How many $$mathbb {Q}$$-base  It can be constructed from the set of vectors. $$log (1), cdots, log (n)$$?

Data for $$n = 1,2,3 cdots$$ computed with Sage:

$$1, 1, 1, 2, 2, 5, 5, 7, 11, 25, 25, 38, 38, 84, 150, 178, 178, 235, 235$$

Context:
The real numbers $$log (p_1), cdots, log (p_r)$$ where $$p_i$$ Is it known that the i-th prime are linearly independent over the rational ones? $$mathbb {Q}$$.

Example:

``````[{}]    -> For n = 1, we have 1 = a (1) bases; We count {} as the basis for V_0 = {0}
[{2}] -> For n = 2, we have 1 = a base (2), which is {2};
[{2, 3}] -> for n = 3, we have 1 = a base (3), which is {2,3};
[{2, 3}, {3, 4}] -> for n = 4 we have 2 = a (4) bases, which are {2,3}, {3,4}
[{2, 3, 5}, {3, 4, 5}] -> a (5) = 2;
[{2, 3, 5}, {2, 5, 6}, {3, 4, 5}, {3, 5, 6}, {4, 5, 6}] -> a (6) = 5;
[{2, 3, 5, 7}, {2, 5, 6, 7}, {3, 4, 5, 7}, {3, 5, 6, 7}, {4, 5, 6, 7}] -> a (7) = 5.
``````

## Actual analysis: is there \$ alpha> 0, beta in (0,1) \$ such that \$ dfrac { sum_ {k = 1} ^ n a_k} {n} le alpha (a_1 cdots) a_n) ^ {1 / n} + beta max_i (a_i) \$ has?

Leave $$a_1 ge a_2 ge cdots ge a_n ge 0$$ You will be given non-negative numbers. My question is this:

There are some $$beta in (0,1), alpha> 0$$, such that $$dfrac {a_1 + cdots + a_n} {n} le alpha (a_1 cdots a_n) ^ {1 / n} + beta a_1?$$

This article derives the inequalities from above, with $$alpha = 1$$ Y $$beta = 1 / n$$, but with $$sum_ {1 le i instead of $$a_1$$, multiplied with $$beta$$. Also, your method does not seem applicable to address my question. Is there any known result about this or is it an open question? Any ideas regarding how to proceed? Thanks in advance.

## functional analysis – \$ conv (A) = { sum_ {i = 1} ^ n lambda _i x_i: sum_ {i = 1} ^ n lambda_i = 1, lambda_i ge 0, x_i in A, i = 1, cdots, n } \$

Leave $$X$$ be a normed vector space and $$A$$ be a subset of $$X$$. $$conv (A)$$
It is called the intersection of all convex subsets of $$X$$ that contain
$$A$$

a) Show that conv (A) is a convex set

b) show that

$$conv (A) = { sum_ {i = 1} ^ n lambda _i x_i: sum_ {i = 1} ^ n lambda_i = 1, lambda_i ge 0, x_i in A, i = 1, cdots, n }$$

c) yes $$A$$ it is compact then it is $$conv (A)$$ compact?

d) Show that if $$A subseteq mathbb {R} ^ n$$ it is compact then $$conv (A)$$ is
compact

a) Take two elements $$a$$ Y $$b$$ at the intersection of all convex subsets of $$X$$ that contain $$A$$. Now take $$lambda a + (1- lambda) b$$. It is contained in each of the subsets of $$X$$ that contain $$A$$, therefore it is contained in the intersection. Q.E.D.

second)

$$leftarrow$$:

Suppose by induction that $$sum_ {i = 1} ^ n lambda_i x_i$$ It belongs to conv (A). We must prove that $$sum_ {i = 1} ^ {k + 1} lambda_i x_i$$, with $$sum_ {i = 1} ^ {k + 1} = 1$$ It also belongs.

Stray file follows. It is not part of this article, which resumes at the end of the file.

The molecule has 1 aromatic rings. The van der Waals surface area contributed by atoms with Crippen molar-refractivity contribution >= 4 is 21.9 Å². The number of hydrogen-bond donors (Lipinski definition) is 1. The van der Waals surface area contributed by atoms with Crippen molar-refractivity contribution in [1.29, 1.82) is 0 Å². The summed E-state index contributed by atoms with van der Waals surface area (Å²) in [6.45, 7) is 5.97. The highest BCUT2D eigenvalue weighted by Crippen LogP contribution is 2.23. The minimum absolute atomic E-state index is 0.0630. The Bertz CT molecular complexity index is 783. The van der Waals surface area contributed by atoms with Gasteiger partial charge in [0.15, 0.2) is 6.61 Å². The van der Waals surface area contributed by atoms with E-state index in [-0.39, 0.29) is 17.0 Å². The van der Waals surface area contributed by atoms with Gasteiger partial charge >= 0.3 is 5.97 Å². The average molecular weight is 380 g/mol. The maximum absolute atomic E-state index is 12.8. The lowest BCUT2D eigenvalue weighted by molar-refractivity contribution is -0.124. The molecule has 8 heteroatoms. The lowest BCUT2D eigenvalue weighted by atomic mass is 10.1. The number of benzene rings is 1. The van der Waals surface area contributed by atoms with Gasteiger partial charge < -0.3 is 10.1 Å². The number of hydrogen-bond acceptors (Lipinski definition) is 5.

$$sum_ {i = 1} ^ {k + 1} lambda_i x_i = sum_ {i = 1} ^ {k} lambda_i x_i + lambda_ {k + 1} x_ {k + 1} = sum_ {i = 1} ^ {k} lambda_i x_i + (1- sum_ {i = 1} ^ n lambda_i) x_ {k + 1}$$

Now choose $$delta$$ such that $$delta sum_ {i = 1} ^ {k} lambda_i = 1$$, so

$$frac { delta} { delta} left ( sum_ {i = 1} ^ {k} lambda_i x_i + (1- sum_ {i = 1} ^ n lambda_i) x_ {k + 1 } right = = left ( frac {1} { delta} sum_ {i = 1} ^ {k} ( delta lambda_i) x_i + frac {1} { delta} ( delta-1) x_ {k + 1} right) = \ frac {1} { delta} x + left (1- frac {1} { delta} right) x_ {k + 1}$$

which is a collection of elements of $$A$$ that adds up to $$1$$

$$rightarrow$$:

I can only say that $$x in conv (A)$$, so $$x = 1x + 0 cdot all$$ Therefore, it is a combination that adds to $$1$$ of elements of $$A$$?

by do), give me a clue: show that conv (A union B) is the image through a continuous function of the compact $${( alpha, beta; alpha, beta ge 0, alpha + beta = 1) } times A times B$$. I do not understand how to show this.

re) Some clue?

## logic – Should \$ x \$ and \$ y \$ be different elements in a declaration of the form \$ for all x for all and cdots \$?

For any formula $$varphi$$ in which $$x$$ Y $$y$$ they are free variables, $$for all x > for all and > varphi$$ quantifies on all possible values ​​for $$x$$ Y $$y$$. As a result, $$x$$ Y $$y$$ may be different objects or them may be equal; for the declaration to maintain, $$varphi$$ must keep in both of them cases.

Following this reasoning, a valid interpretation for its formula would be "an Italian is happy no matter who wins the World Cup" (assuming "WC" means "World Cup"), with "Italian" for $$x$$ and "who" for $$y$$. A) Yes, $$x$$ is happy if they win the World Cup ($$x = y$$) but also happy if someone else does ($$x neq and$$); therefore "independently".

The other statement can be expressed in the predicate logic as follows:
$$forall x ( text {italian} (x) to ( text {winWC} (x) to text {happy} (x)))$$

In fact, this is evaluated with the same truth value as the first formula precisely when you select the same values ​​for $$x$$ Y $$y$$.

Assuming the most reasonable domain (ie people in the world) and interpretation in this context, I could argue that there is an Italian who is happy only if the Italian team wins the World Cup and, otherwise, is not happy . Choose this person as your value to $$x$$ and an arbitrary non-Italian person (for example, German) to $$y$$; then the second formula is evaluated as true under this variable assignment (since $$text {italiano} (x)$$ it's true and $$x$$ he is happy if $$text {winWC} (x)$$, that is, the Italian national team wins), but the first one evaluates to false (since $$x$$ it is unhappy if $$y$$team, that is, the German national team wins).